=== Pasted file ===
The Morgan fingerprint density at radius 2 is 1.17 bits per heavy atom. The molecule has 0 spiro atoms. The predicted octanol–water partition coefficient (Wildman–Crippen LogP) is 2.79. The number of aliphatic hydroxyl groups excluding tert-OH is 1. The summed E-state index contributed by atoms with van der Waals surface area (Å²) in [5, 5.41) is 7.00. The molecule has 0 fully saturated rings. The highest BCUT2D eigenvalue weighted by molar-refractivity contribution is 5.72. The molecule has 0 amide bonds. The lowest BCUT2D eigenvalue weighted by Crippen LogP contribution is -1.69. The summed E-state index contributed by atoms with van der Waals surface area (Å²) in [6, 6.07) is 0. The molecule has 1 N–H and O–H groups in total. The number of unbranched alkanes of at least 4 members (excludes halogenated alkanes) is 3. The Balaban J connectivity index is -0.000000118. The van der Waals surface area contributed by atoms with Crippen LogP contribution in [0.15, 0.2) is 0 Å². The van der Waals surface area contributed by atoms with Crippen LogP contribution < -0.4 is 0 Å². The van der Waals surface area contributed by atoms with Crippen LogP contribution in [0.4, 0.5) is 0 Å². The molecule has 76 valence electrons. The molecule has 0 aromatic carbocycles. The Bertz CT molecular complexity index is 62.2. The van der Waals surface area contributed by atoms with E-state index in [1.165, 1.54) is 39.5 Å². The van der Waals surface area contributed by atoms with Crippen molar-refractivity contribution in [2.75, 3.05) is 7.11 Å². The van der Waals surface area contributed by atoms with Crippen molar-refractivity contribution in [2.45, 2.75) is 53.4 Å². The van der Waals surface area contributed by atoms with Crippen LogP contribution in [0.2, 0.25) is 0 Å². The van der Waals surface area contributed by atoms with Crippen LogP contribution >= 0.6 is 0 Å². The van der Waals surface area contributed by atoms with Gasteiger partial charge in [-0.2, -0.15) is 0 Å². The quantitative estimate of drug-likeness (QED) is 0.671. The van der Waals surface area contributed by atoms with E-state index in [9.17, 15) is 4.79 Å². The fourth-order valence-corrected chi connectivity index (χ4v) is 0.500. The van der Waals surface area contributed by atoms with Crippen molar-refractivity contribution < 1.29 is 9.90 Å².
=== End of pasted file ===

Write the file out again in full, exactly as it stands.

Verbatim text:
The Morgan fingerprint density at radius 2 is 1.17 bits per heavy atom. The molecule has 0 spiro atoms. The predicted octanol–water partition coefficient (Wildman–Crippen LogP) is 2.79. The number of aliphatic hydroxyl groups excluding tert-OH is 1. The summed E-state index contributed by atoms with van der Waals surface area (Å²) in [5, 5.41) is 7.00. The molecule has 0 fully saturated rings. The highest BCUT2D eigenvalue weighted by molar-refractivity contribution is 5.72. The molecule has 0 amide bonds. The lowest BCUT2D eigenvalue weighted by Crippen LogP contribution is -1.69. The summed E-state index contributed by atoms with van der Waals surface area (Å²) in [6, 6.07) is 0. The molecule has 1 N–H and O–H groups in total. The number of unbranched alkanes of at least 4 members (excludes halogenated alkanes) is 3. The Balaban J connectivity index is -0.000000118. The van der Waals surface area contributed by atoms with Crippen LogP contribution in [0.15, 0.2) is 0 Å². The van der Waals surface area contributed by atoms with Crippen LogP contribution < -0.4 is 0 Å². The van der Waals surface area contributed by atoms with Crippen LogP contribution in [0.4, 0.5) is 0 Å². The molecule has 76 valence electrons. The molecule has 0 aromatic carbocycles. The Bertz CT molecular complexity index is 62.2. The van der Waals surface area contributed by atoms with E-state index in [1.165, 1.54) is 39.5 Å². The van der Waals surface area contributed by atoms with Crippen molar-refractivity contribution in [2.75, 3.05) is 7.11 Å². The van der Waals surface area contributed by atoms with Crippen molar-refractivity contribution in [2.45, 2.75) is 53.4 Å². The van der Waals surface area contributed by atoms with Crippen LogP contribution in [0.2, 0.25) is 0 Å². The van der Waals surface area contributed by atoms with Crippen LogP contribution >= 0.6 is 0 Å². The van der Waals surface area contributed by atoms with Gasteiger partial charge in [-0.2, -0.15) is 0 Å². The quantitative estimate of drug-likeness (QED) is 0.671. The van der Waals surface area contributed by atoms with E-state index in [9.17, 15) is 4.79 Å². The fourth-order valence-corrected chi connectivity index (χ4v) is 0.500. The van der Waals surface area contributed by atoms with Crippen molar-refractivity contribution < 1.29 is 9.90 Å².